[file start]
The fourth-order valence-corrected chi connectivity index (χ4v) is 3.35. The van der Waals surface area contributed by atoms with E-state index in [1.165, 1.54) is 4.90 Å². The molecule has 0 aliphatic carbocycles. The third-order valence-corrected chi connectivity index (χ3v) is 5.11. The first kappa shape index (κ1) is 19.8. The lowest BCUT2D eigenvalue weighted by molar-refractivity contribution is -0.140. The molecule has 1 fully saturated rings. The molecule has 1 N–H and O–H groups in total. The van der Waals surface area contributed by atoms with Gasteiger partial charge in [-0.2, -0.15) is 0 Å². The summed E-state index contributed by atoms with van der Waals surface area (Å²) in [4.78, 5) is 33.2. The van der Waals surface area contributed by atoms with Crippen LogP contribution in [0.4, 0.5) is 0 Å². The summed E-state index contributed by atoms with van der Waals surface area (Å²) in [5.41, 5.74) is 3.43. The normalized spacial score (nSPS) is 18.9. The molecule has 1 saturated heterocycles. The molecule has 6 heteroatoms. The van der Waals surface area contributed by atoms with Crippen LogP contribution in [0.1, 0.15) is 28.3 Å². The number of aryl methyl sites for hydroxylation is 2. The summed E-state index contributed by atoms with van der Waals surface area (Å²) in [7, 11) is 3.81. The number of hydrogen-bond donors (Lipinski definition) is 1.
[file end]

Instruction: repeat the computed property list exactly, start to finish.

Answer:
The fourth-order valence-corrected chi connectivity index (χ4v) is 3.35. The van der Waals surface area contributed by atoms with E-state index in [1.165, 1.54) is 4.90 Å². The molecule has 0 aliphatic carbocycles. The third-order valence-corrected chi connectivity index (χ3v) is 5.11. The first kappa shape index (κ1) is 19.8. The lowest BCUT2D eigenvalue weighted by molar-refractivity contribution is -0.140. The molecule has 1 fully saturated rings. The molecule has 1 N–H and O–H groups in total. The van der Waals surface area contributed by atoms with Gasteiger partial charge in [-0.2, -0.15) is 0 Å². The summed E-state index contributed by atoms with van der Waals surface area (Å²) in [4.78, 5) is 33.2. The van der Waals surface area contributed by atoms with Crippen LogP contribution in [0.4, 0.5) is 0 Å². The summed E-state index contributed by atoms with van der Waals surface area (Å²) in [5.41, 5.74) is 3.43. The normalized spacial score (nSPS) is 18.9. The molecule has 1 saturated heterocycles. The molecule has 6 heteroatoms. The van der Waals surface area contributed by atoms with Crippen LogP contribution in [0.1, 0.15) is 28.3 Å². The number of aryl methyl sites for hydroxylation is 2. The summed E-state index contributed by atoms with van der Waals surface area (Å²) in [7, 11) is 3.81. The number of hydrogen-bond donors (Lipinski definition) is 1.